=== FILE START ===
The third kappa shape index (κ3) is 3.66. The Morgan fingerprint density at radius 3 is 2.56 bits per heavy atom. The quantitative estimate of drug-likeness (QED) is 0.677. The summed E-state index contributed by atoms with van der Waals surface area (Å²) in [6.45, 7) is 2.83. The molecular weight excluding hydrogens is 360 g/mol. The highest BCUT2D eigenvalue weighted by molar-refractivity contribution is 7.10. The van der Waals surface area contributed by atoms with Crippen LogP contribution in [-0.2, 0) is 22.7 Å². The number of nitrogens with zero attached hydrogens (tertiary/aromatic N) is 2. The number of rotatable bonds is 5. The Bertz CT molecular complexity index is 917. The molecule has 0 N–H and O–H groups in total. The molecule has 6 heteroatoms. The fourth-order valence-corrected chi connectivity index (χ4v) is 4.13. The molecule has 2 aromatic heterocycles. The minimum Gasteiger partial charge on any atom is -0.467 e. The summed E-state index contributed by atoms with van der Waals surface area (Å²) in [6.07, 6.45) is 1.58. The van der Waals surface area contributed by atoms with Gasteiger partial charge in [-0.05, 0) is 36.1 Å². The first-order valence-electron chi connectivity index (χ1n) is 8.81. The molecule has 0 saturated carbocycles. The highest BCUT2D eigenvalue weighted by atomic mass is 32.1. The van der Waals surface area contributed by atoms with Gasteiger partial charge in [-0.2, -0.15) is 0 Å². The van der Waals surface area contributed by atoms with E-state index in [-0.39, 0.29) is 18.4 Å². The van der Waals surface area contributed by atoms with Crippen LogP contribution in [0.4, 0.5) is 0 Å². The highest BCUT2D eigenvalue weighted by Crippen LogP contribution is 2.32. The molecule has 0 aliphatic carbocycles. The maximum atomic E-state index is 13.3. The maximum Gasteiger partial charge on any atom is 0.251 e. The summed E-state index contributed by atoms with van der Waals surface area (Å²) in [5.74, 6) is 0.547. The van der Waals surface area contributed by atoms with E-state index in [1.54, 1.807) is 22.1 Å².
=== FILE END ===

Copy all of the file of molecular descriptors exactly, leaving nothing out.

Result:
The third kappa shape index (κ3) is 3.66. The Morgan fingerprint density at radius 3 is 2.56 bits per heavy atom. The quantitative estimate of drug-likeness (QED) is 0.677. The summed E-state index contributed by atoms with van der Waals surface area (Å²) in [6.45, 7) is 2.83. The molecular weight excluding hydrogens is 360 g/mol. The highest BCUT2D eigenvalue weighted by molar-refractivity contribution is 7.10. The van der Waals surface area contributed by atoms with Crippen LogP contribution in [-0.2, 0) is 22.7 Å². The number of nitrogens with zero attached hydrogens (tertiary/aromatic N) is 2. The number of rotatable bonds is 5. The Bertz CT molecular complexity index is 917. The molecule has 0 N–H and O–H groups in total. The molecule has 6 heteroatoms. The fourth-order valence-corrected chi connectivity index (χ4v) is 4.13. The molecule has 2 aromatic heterocycles. The minimum Gasteiger partial charge on any atom is -0.467 e. The summed E-state index contributed by atoms with van der Waals surface area (Å²) in [6.07, 6.45) is 1.58. The van der Waals surface area contributed by atoms with Gasteiger partial charge in [-0.05, 0) is 36.1 Å². The first-order valence-electron chi connectivity index (χ1n) is 8.81. The molecule has 0 saturated carbocycles. The highest BCUT2D eigenvalue weighted by atomic mass is 32.1. The van der Waals surface area contributed by atoms with Gasteiger partial charge in [-0.2, -0.15) is 0 Å². The van der Waals surface area contributed by atoms with E-state index in [-0.39, 0.29) is 18.4 Å². The van der Waals surface area contributed by atoms with Crippen LogP contribution in [0.4, 0.5) is 0 Å². The highest BCUT2D eigenvalue weighted by Crippen LogP contribution is 2.32. The molecule has 0 aliphatic carbocycles. The maximum atomic E-state index is 13.3. The maximum Gasteiger partial charge on any atom is 0.251 e. The summed E-state index contributed by atoms with van der Waals surface area (Å²) in [5.74, 6) is 0.547. The van der Waals surface area contributed by atoms with E-state index in [1.54, 1.807) is 22.1 Å².